THERE is a perception that the greatest loss to a compulsive gambler is financial.
In no way do I dismiss the financial burden that compulsive gambling creates to the compulsive individual, or indeed to those who support such a person. The greatest loss, however, is trust and time.
After years of dealing with the hurt caused by lies and abandoned promises, family and friends become indifferent to the excuses and the dramatic ravings, which in time become more and more unbelievable. It’s the accumulative effect of this that induces the kind of mistrust that takes many more years to overcome.
This may seem like a hopeless task to the still compulsive gambler, but with patience and fortitude, trust in yourself and from others will return. The only thing between the compulsive gambler and such an outcome is another bet.
The money lost through gambling is exactly that: “It’s lost.” But you can make more; time is something you can never replace, so the question the compulsive gambler will need to ask at some point is: How much more time am I going to waste?
When you count the hours instead of the money it can be a pretty sobering experience, no one knows how much time we have left which begs the question ‘how can I make best use of it?’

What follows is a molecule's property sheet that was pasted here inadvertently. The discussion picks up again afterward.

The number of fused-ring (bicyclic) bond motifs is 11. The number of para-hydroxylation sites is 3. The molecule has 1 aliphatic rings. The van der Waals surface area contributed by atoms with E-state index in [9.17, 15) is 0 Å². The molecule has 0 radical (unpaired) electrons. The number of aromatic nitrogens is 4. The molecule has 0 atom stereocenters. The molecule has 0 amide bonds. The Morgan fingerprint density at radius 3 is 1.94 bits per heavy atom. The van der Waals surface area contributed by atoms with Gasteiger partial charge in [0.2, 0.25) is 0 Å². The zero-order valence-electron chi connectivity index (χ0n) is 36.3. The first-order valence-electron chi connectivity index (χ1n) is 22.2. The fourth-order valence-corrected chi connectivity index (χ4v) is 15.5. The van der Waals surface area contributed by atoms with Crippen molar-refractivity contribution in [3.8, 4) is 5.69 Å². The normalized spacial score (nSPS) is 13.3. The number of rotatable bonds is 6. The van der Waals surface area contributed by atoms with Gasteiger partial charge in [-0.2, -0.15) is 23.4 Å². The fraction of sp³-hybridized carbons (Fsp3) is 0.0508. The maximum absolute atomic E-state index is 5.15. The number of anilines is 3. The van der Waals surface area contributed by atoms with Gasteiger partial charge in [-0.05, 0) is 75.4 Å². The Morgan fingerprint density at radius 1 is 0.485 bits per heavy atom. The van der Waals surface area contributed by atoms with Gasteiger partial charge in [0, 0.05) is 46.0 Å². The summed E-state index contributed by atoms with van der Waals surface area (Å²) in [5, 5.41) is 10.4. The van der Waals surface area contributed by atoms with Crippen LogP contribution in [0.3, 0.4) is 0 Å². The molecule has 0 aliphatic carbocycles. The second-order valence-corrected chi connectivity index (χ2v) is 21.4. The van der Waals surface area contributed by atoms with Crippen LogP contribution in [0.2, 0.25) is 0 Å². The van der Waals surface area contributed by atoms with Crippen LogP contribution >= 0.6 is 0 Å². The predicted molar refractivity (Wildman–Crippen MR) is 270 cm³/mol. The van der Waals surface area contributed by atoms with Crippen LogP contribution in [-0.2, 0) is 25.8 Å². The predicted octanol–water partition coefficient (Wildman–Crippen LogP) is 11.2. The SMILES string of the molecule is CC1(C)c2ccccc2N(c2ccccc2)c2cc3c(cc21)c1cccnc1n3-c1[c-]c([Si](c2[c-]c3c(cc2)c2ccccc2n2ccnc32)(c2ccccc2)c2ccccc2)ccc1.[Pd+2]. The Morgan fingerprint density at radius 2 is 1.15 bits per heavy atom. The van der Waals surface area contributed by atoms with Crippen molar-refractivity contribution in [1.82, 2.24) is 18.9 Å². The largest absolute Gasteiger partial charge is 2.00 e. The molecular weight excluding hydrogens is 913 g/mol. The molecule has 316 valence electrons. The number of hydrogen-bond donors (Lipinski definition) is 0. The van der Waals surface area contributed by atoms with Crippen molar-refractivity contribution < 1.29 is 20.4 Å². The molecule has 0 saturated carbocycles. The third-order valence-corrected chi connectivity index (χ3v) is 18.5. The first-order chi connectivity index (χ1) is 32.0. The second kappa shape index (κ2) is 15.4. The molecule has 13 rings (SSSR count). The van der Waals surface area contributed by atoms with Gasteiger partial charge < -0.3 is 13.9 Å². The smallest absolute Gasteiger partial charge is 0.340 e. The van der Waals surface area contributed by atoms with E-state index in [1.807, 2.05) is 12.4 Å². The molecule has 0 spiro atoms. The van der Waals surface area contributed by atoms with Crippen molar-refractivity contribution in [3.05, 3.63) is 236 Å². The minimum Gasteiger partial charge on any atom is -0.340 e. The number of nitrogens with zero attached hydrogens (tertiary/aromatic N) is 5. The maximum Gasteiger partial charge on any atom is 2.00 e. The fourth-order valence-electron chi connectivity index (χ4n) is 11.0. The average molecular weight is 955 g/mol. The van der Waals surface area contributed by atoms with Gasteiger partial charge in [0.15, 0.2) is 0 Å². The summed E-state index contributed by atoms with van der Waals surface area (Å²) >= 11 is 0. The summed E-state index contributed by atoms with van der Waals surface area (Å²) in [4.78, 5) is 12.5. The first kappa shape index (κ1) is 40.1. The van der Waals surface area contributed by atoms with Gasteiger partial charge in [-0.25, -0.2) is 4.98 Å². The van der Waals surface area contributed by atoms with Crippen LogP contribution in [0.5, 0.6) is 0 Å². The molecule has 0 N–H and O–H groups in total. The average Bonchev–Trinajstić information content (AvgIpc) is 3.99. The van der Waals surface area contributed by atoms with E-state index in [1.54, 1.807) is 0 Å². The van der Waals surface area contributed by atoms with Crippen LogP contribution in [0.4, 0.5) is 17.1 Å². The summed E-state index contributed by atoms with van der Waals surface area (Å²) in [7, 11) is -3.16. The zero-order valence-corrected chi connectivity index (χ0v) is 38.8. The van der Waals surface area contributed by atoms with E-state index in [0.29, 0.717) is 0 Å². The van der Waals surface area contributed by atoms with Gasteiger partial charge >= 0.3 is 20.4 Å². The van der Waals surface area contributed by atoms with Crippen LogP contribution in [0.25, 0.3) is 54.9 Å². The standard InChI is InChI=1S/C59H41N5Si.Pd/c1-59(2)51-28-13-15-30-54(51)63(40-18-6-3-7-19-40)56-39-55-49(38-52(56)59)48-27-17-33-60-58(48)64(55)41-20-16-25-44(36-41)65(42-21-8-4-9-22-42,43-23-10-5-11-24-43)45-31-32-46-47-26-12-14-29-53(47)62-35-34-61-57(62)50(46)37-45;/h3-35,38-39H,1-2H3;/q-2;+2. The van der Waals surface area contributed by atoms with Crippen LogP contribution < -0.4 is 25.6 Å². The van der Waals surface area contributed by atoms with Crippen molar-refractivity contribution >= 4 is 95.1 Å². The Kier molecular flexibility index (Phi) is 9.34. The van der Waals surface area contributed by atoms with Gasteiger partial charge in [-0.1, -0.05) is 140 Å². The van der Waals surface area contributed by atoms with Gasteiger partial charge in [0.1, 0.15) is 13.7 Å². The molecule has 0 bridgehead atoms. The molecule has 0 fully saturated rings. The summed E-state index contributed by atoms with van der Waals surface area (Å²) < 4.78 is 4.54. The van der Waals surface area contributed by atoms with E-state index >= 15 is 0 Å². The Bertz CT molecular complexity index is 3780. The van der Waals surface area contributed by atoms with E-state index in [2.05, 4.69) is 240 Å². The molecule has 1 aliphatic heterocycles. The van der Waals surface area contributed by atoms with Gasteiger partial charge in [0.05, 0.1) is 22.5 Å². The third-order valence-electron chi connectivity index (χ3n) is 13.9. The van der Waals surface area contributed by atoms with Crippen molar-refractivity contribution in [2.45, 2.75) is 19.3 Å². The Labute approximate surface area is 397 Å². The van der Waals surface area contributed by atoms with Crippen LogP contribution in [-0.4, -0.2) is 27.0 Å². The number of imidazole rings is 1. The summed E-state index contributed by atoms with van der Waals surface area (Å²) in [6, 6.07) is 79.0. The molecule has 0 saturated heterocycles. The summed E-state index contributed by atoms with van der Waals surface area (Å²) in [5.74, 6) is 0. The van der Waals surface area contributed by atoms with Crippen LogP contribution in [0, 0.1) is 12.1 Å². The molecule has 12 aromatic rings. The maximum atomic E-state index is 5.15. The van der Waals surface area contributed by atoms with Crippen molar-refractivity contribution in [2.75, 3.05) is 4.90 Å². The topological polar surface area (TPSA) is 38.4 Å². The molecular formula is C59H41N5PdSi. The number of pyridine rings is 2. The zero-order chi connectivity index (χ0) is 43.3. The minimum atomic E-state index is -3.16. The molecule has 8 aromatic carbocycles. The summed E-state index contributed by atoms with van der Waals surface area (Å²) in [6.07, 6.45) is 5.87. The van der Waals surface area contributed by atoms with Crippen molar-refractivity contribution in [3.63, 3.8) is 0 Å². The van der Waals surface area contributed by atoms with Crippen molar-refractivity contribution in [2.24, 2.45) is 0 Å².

To the still compulsive gambler time is irrelevant; we simply wake up and attempt to spend as much time as possible gambling. After a certain period of time we no longer know why we gamble as we do, ask yourself honestly if you gamble to win or if you now simply gamble for time?
When I consider the time I lost through my addiction it fills me with the determination to lose no more and to fill the time I have left with as much joy as I can manage. I do this by helping where I can and spending quality time with my family and network of friends.
I no longer seek to accumulate money; I now seek to accumulate time spent with the people who ask nothing from me but my company.
If you can see your life following the same path, it is not too late to change.
If you identify with this and would like to seek help you can find information and helplines on the internet. By entering sources of help for compulsive gamblers/other related addictions and compulsions; you will be directed to supportive sites such as Gamblers Anonymous and Alcoholics Anonymous.
You can also call me, if you think I can help, on 07799041865. If I am not available at the time, please text ‘gambling problems’ and I will get back to you as possible.
All conversations will be strictly confidential.
> Stephen Gardiner is a recovering compulsive gambler with four years abstinence from gambling.
Stephen became addicted when he was about 21 years old and very quickly became perceived as a hopeless case.
He entered a rehab clinic aged 43 and exited a changed man. As a result of the help he received he now has a diploma in counselling and the experience and skills to help others recover.
He blogs for the Citizen as The Reformed Gambler.